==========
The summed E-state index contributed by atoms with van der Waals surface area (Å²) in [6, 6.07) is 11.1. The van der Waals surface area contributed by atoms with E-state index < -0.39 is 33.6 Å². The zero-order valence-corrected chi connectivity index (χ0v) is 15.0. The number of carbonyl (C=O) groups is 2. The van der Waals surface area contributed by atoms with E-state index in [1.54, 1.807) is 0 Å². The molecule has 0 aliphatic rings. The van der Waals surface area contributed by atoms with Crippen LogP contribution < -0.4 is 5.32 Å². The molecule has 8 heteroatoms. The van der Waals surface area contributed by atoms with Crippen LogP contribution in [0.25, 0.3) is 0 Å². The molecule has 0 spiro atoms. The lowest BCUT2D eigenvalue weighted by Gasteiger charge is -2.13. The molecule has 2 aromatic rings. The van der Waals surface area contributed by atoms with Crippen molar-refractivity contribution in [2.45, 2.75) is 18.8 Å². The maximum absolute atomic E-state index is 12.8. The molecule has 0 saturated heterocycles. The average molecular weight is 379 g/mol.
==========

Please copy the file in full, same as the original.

The summed E-state index contributed by atoms with van der Waals surface area (Å²) in [6, 6.07) is 11.1. The van der Waals surface area contributed by atoms with E-state index < -0.39 is 33.6 Å². The zero-order valence-corrected chi connectivity index (χ0v) is 15.0. The number of carbonyl (C=O) groups is 2. The van der Waals surface area contributed by atoms with E-state index in [1.54, 1.807) is 0 Å². The molecule has 0 aliphatic rings. The van der Waals surface area contributed by atoms with Crippen LogP contribution < -0.4 is 5.32 Å². The molecule has 8 heteroatoms. The van der Waals surface area contributed by atoms with Crippen LogP contribution in [0.25, 0.3) is 0 Å². The molecule has 0 spiro atoms. The lowest BCUT2D eigenvalue weighted by Gasteiger charge is -2.13. The molecule has 2 aromatic rings. The van der Waals surface area contributed by atoms with Crippen molar-refractivity contribution in [2.45, 2.75) is 18.8 Å². The maximum absolute atomic E-state index is 12.8. The molecule has 0 saturated heterocycles. The average molecular weight is 379 g/mol.